Too Many Solo Cups: Solving Our Event Plastic Waste Problem at UBC
Canadians are addicted to plastic. But in Canada, 90 percent of recyclable plastics end up in the landfill or are incinerated. The Engineering Undergraduate Society (EUS) recognized the scale of this issue, and approached our policy team to come up with solutions to reduce their plastic cup use at events held in the Engineering Student Centre, a LEED certified building among the most sustainable on UBC campus. We looked at this problem in two ways: what are some short-term and long-term sustainable solutions that reduce single use plastic cup waste?
The Engineering Undergraduate Society recognized that plastic and waste issues are primarily a problem of convenience. Any proposed solution, for both the short-term and long-term, must be convenient for the event organizers and event attendees. We also considered the proposed options ability to reduce waste, minimize cost, and ensure continuity of the waste reduction proposal.
Our policy team attended two events held at the Engineering Student Centre. One event did not have any alcohol, whereas the other event had alcohol available for purchase. The event that had alcohol had more than twice the number of cups used per person.
|No Alcohol Available||Alcohol Available|
|Number of participants||462||633|
|Number of cups||545||1675|
|Cups per person||1.2||2.6|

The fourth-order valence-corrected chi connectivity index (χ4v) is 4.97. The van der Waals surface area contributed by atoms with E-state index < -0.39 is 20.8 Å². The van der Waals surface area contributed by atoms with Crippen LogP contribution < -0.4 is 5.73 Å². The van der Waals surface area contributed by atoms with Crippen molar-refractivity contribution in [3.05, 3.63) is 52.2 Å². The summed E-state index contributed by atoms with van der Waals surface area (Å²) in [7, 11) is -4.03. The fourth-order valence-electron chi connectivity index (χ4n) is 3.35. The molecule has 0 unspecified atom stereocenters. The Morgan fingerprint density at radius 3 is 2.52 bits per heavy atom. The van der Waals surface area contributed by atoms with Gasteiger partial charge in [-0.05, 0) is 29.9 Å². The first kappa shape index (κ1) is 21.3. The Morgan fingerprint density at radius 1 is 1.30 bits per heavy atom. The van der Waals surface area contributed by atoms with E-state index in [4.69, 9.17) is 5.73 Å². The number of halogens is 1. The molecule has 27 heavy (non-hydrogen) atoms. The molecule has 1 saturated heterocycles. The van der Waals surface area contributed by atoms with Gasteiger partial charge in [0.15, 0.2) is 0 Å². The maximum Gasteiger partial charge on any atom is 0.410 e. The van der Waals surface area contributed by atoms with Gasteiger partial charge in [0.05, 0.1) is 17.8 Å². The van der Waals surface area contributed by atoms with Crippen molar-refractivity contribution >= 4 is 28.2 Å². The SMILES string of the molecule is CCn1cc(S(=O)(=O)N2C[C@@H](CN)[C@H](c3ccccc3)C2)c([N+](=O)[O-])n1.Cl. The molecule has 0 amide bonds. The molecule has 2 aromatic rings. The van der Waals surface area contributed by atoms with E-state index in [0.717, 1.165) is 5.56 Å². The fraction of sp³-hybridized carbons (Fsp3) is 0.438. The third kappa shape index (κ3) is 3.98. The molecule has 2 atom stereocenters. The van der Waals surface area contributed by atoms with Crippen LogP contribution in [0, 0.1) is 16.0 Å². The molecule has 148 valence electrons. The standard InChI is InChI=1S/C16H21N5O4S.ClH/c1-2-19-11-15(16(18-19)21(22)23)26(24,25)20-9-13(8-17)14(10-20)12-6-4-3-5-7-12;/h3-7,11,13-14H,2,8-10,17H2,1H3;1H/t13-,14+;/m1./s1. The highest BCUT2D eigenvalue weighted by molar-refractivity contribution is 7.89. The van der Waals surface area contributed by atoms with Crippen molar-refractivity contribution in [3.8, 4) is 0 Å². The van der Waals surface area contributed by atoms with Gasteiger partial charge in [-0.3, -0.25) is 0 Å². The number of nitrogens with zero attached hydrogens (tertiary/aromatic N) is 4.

After our study and policy analysis, we investigated three proposed options for the Engineering Undergraduate Society: purchase biodegradable cups, include a biodegradable cup requirement in the event organizer damage deposit, or purchase reusable cups and a bar washer.
Based on our research and engagement with the UBC Student Sustainability Council, we leaned that biodegradable plastic cups cannot be composted in Metro Vancouver facilities. While biodegradable cups are a simple solution to effectively reduce plastic pollution in the short-term, they still contribute to long-term landfill waste. Although biodegradable cups are a good short-term solution to immediately reduce plastic waste, reusable cups are the best long-term option for sustainability and waste-reduction.
Switching to biodegradable cups would eliminate 1507 plastic cups from the landfill per event, based on the proportion of recyclable cups that are disposed in the garbage. The use of reusable cups by the EUS will save nearly 23,000 plastic cups from the landfill every year. While upfront costs associated with the purchase of a commercial bar washer and reusable cups are surprisingly high, the long-term cost reductions allow the EUS to recoup their costs of switching to reusable cups in less than two years.
Moving forward with UBC and Vancouver’s strategic vision for sustainability and circular economy, we have found that biodegradable plastic cups cannot be substituted for long-term solutions. There are significant consumer information gaps and a lack of clarity about what is defined as ‘compostable’ in Vancouver. Our analysis suggests that there is a need for improved sustainability communication, particularly on plastic waste.